The good, the bad and the smelly

Evidence from garbage strike is we still have long way to go in conservation quest
(Originally written July 17 by Kris Scheuer for Town Crier.)

Conservation and consumption.
There’s both good news and a shocking reality check when it comes to how much we conserve and consume in Toronto.
We are becoming more aware of ways we can cut back on our use of everything from energy to plastic bags.
But on the other hand, the garbage strike that hit the city at midnight June 22 made it oh so obvious that we are still producing far too much waste.
While it’s true that as the clock struck midnight, it had been two weeks since the last regularly scheduled garbage pickup for some folks, there were already reports of people illegally dumping waste in parks like Christie Pits on day 1 of the strike.
Continue reading

Toronto trash full of recyclables

Residential trash 80 percent full of recyclables Town Crier audit shows
That’s prior to summer 2009 garbage strike
By Sandie Benitah, Kris Scheuer and Eric McMillan
(Originally published in Town Crier Feb. 07 as a follow-up to a Dec/05 story)

Eric McMillan sorts thru 40 bags of residential trash. Pile on right is recyclables.

A year later, nothing has changed.
At the end of 2005, a Town Crier analysis of household garbage showed about 80 percent of what we were throwing out as trash could easily have been recycled in blue boxes and green bins.
In the year since then the disposal of Toronto’s million tonnes of garbage has been a major issue, with fights over whether to incinerate it, ship it to Michigan or bury it near London.
Here’s a suggestion: Just recycle it.
Twelve months after our original survey, the Town Crier has found that — still — most of our so-called garbage is recyclable.
For two weeks reporters collected garbage bags left at residential curbsides in Toronto: 40 bags in total, five selected randomly from each of our eight coverage areas. Continue reading

Toronto beaches unsafe to swim

City water tests reveal four city beaches temporarily contain too much E.coli
Sunnyside, Woodbine, Balmy, Bluffer’s beaches are risky for swims today: city
By Kris Scheuer

Swimmer dives in at Woodbine Beach. Photo by Kris Scheuer/Town Crier.

The good news is Cherry Beach is totally safe for a splashing in, according to the July 24 test results by the water department.
Unfortunately, that is the only Toronto beach with safe levels of E.coli posted today.
The city recommends against swimming at Sunnyside, Woodbine, Kew-Balmy and Bluffer’s due to high levels of E.coli detected in beach water.
So Torontonians and visitors, would you swim at any of the city’s beaches?
Have your say, are our beaches swim worthy or not? Continue reading

Homeless living along Toronto’s Don Valley

A NEW PUSH IS ON TO CLEAR HOMELESS FROM THE VALLEY
AND IT’S COMING FROM THE DON’S ECO-DEFENDERS
By Kris Scheuer
(Published in NOW magazine March 23-30/06)

Through a break in a chain-link fence, over train tracks and felled trees and down slick mud banks – there’s no quick or easy route to this chaotic homeless encampment tucked not so neatly into a secluded corner of the Don Valley.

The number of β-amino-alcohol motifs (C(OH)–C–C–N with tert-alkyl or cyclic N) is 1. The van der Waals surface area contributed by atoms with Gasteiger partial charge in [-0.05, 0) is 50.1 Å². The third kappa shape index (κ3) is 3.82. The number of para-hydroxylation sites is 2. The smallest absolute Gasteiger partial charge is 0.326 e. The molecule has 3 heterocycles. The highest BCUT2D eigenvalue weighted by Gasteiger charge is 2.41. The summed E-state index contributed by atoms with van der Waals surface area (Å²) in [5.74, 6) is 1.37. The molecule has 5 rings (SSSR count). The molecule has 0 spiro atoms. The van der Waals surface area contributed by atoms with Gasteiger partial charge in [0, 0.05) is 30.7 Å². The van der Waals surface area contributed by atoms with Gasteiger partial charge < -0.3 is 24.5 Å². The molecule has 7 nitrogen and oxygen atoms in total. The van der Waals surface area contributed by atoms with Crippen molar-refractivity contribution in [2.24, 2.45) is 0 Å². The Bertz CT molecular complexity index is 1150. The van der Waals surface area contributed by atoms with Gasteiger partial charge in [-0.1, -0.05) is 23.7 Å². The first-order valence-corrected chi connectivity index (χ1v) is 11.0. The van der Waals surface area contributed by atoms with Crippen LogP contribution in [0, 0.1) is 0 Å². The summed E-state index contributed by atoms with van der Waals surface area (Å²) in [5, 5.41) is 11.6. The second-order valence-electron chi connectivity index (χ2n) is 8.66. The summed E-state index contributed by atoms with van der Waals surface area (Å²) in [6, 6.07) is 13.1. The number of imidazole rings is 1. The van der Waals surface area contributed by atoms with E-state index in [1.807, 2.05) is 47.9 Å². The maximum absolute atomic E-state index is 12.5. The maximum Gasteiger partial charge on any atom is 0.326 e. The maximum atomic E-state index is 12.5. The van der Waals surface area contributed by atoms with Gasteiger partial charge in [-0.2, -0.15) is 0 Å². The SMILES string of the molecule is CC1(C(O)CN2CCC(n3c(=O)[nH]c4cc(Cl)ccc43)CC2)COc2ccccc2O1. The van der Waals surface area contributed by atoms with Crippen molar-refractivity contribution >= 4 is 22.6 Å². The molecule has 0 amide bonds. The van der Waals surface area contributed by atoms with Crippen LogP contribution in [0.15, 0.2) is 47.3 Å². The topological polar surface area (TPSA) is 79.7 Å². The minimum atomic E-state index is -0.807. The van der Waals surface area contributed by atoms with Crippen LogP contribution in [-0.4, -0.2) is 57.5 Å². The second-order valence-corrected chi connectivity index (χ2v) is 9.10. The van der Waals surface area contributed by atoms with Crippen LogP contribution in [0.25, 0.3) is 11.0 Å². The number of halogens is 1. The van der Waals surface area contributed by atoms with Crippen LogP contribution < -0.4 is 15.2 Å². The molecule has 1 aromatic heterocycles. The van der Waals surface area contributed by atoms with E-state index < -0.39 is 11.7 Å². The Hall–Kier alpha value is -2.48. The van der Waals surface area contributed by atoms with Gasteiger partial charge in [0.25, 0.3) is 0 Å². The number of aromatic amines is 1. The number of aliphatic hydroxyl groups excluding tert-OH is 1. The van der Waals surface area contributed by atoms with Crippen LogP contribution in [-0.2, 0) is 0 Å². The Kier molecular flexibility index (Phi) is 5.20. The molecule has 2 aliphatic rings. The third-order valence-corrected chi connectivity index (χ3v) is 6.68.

It’s a sanctuary from the bustle of the city, an ideal place to avoid society for my guide, Kurt, and seven or eight other homeless people who call this scattering of tents, sleeping bags and garbage home.
An estimated 111 homeless encampments are scattered throughout the city’s ravines, parks and woodlands, including many right here in the valley.
The city used to tolerate the people who call the valley home — but now a slowly building movement for their removal is theatening their riverbed shelters. It started when council passed a bylaw banning sleeping in Nathan Phillips Square and other public spaces.
Staff from the city’s Streets to Homes programs and other departments have been paying more regular visits to the Don.
Some 20 encampments have been cleared city-wide, and interviews with city staff suggest that more evictions are planned come spring. Streets to Homes says its forays are aimed at helping valley-dwellers find rental accommodation. Continue reading

Zero waste goal hard to realize

Avid Toronto recyclers inspire my goal to throw out no trash

Kris Scheuer
(Originally written  January 31/07)

What if the city’s garbage trucks pulled up to our houses and found all the trash cans empty?
While this situation is unlikely to be realized at any point in the near or even distant future, at least two families are attempting to get to the point where they are throwing out zero garbage. The Town Crier has featured attempts by Beach resident Karen Buck to get her family to produce no trash. They now throw out only about five or six garbage bags in a 12-month period.
She is diligent. She tries to buy clothes that have biodegradable fibres and products that can be repaired, and to donate used products to Goodwill. She also keeps separate containers (for blue and green bins) throughout the house so nothing recyclable gets mixed in with regular trash.
Another couple, Sarah McGaughey and Kyle Glover, are attempting to throw out no more than one small shopping bag of waste every two weeks, but want to reduce this to zero waste. Click here to find out more about the Oakwood and St. Clair area couple’s process.
These families inspired me to give zero waste a try. I decided to conduct a test and report my discoveries here, but with the deadline looming I had only two days to do a trial.

Continue reading